Toxic man-made mercury pollution has been discovered in the deepest part of the ocean, in the Marianas Trench — more than six miles below the surface.
Researchers from China and the US used submarine robots to identify mercury in the fish and crustaceans living in the deepest part of the western Pacific Ocean.
Mercury enters the atmosphere through the burning of fossil fuels, mining and manufacturing. It can then be transported into the oceans via rainfall.
The liquid metal — which was once used in thermometers before being banned — is highly toxic and can be ingested via polluted seafood.
One of the research teams, from the US, sampled fish and crustaceans from both the Marianas trench off of the Philippines and the Kermadec trench near New Zealand, which reaches around 6.2 miles below the water’s surface. Pictured, snailfish in the Kermadec trench
‘This is a surprise. Previous research had concluded methyl-mercury was mostly produced in the top few hundred metres of the ocean,’ said paper author and environmental scientist Ruoyu Sun of China’s Tianjin University.
‘This would have limited mercury bio-accumulation by ensuring fish which forage deeper than this would have had limited opportunity to ingest the methyl-mercury. With this work, we now believe that isn’t true.’
Mercury in the ocean ends up becoming methyl-mercury — its organic form — which is more dangerous as it can easily concentrate during its journey up the food chain in a process which experts refer to as ‘bio-accumulation’.
This process creates toxic food for fish, which in turn are eaten by larger fish that then grow increasingly toxic, and so on — until they end up on our dinner plates.
Mercury has been implicated in environmental disasters and is particularly hazardous to developing fetuses. At Minamata in Japan in the 1950’s, for example, it led to birth defects and severe neurological symptoms.
Now this dangerous pollutant has been discovered in the Marianas Trench and the Yap Trench — beyond New Zealand — at 6.84 and 5.3 miles deep, respectively.
‘During 2016-2017, we deployed sophisticated deep-sea lander vehicles on the seafloor of Mariana and Yap trenches, amongst the most remote and inaccessible locations on Earth,’ Dr Sun explained.
The landers, he added, ‘captured the endemic fauna at 7,000–11,000 metres [4.3–6.8 miles deep] and collected sediments at 5,500–9,200 metres [3.4–5.7 miles deep].’
‘We are able to present unequivocal mercury isotope evidence the mercury in the trench fauna originates exclusively from methyl-mercury from the upper ocean,’ Dr Sun continued.
‘We can tell this because of the distinctive isotopic fingerprint which stamps it as coming from the upper ocean.’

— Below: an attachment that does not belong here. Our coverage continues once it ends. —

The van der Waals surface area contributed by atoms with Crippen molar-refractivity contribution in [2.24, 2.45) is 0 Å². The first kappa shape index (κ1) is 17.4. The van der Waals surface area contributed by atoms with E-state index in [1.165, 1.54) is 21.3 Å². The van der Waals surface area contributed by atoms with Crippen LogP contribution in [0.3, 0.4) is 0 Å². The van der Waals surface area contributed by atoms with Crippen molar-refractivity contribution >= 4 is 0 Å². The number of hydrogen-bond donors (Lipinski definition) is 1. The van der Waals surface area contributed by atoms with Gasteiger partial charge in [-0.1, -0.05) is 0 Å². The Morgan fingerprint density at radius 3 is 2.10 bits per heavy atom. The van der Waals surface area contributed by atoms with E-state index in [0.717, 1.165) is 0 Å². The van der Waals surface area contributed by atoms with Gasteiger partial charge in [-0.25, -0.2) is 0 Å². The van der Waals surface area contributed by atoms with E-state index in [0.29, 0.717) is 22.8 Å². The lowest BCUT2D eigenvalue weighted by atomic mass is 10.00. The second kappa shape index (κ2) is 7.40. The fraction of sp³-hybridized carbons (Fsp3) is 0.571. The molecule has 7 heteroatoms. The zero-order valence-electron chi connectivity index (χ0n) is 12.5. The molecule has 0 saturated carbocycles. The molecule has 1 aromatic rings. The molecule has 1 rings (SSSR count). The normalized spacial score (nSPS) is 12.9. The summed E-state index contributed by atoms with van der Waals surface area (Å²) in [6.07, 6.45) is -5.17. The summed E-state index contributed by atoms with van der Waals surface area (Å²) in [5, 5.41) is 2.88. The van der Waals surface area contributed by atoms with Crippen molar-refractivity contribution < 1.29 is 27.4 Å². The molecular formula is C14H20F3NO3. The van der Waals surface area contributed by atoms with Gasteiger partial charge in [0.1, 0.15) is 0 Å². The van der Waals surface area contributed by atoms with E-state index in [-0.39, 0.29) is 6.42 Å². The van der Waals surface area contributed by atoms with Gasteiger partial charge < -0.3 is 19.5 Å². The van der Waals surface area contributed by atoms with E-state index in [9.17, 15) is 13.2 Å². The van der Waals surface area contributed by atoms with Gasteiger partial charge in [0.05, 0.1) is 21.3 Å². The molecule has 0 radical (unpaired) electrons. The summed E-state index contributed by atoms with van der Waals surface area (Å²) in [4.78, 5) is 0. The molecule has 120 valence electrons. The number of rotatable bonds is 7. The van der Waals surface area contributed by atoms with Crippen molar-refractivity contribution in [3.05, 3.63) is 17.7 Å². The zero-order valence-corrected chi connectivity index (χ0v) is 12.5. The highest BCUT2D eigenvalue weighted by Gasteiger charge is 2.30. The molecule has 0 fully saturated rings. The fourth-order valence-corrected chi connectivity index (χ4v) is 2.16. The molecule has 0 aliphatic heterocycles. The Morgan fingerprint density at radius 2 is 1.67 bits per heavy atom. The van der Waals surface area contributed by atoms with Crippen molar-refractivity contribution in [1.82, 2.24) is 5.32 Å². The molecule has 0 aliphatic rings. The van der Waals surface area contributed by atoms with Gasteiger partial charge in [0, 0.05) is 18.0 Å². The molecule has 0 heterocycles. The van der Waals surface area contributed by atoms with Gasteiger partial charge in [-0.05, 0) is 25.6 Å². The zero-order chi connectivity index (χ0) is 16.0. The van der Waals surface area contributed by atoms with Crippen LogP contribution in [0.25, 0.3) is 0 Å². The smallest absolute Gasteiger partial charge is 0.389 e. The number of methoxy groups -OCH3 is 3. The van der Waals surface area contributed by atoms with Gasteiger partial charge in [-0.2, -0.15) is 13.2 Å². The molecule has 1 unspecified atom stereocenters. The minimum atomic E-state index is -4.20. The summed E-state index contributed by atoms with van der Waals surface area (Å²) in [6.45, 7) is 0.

‘Our findings reveal very little methyl-mercury is produced in the deep oceans and imply anthropogenic [man-made] mercury release at the Earth’s surface is much more widespread across deep oceans than was previously thought.’
During 2016-2017, we deployed sophisticated deep-sea lander vehicles on the seafloor of Mariana and Yap trenches, amongst the most remote and inaccessible locations on Earth,’ Dr Sun explained. ‘We are able to present unequivocal mercury isotope evidence the mercury in the trench fauna originates exclusively from methyl-mercury from the upper ocean’
Another team, from the US, also sampled fish and crustaceans from both the Marianas trench off of the Philippines and the Kermadec trench near New Zealand, which reaches around 6.2 miles below the water’s surface.
Chemical analyses showed that mercury found in the deep-sea species the live in these trenches was largely derived from the atmosphere — and entered the ocean by means of rainfall.
‘We know this mercury is deposited from the atmosphere to the surface ocean and is then transported to the deep ocean in the sinking carcasses of fish and marine mammals, as well as in small particles,’ said expedition leader Joel Blum.
‘We identified this by measuring the mercury isotopic composition, which showed that the ocean floor mercury matched that from fish found at around 400-600 metres [1,312–1969 feet] depth in the Central Pacific.’
‘Some of this mercury is naturally-produced — but it’s likely much of it comes from human activity,’ the University of Michigan environmental scientist added.
Chinese researchers have detected mercury pollution in the Marianas Trench and the Yap Trench — beyond New Zealand — at 6.84 and 5.3 miles deep, respectively. Another team, from the US, also found the toxic metal fish and crustaceans from both the Marianas trench and the Kermadec trench, which reaches around 6.2 miles below the water’s surface
‘We know mercury is introduced into the environment from a variety of natural sources such as volcanic eruptions and forest fires,’ said University of Hawaiʻi at Mānoa earth scientist Ken Rubin, who was not involved in the present study.
‘However, human activities — such as coal and petroleum burning, mining and manufacturing — are mainly responsible for mercury deposition to marine environments.’
‘We are now learning from these two studies the effects of this deposition have spread throughout the ocean into the deep sea and the animals that live there.
This he added, ‘is yet another indicator of the profound impact of modern human activities on the planet.’
The full findings of the study were presented at the 2020 Goldschmidt geochemistry conference, which is being held virtually from June 21–26.
Last weekend Kelly Walsh — son of ocean explorer Don Walsh — descended to the bottom of the Marianas Trench.
He made the dive on Saturday, 60 years after his father made history doing the same— making Kelly Walsh only the twelfth person to visit the trench floor.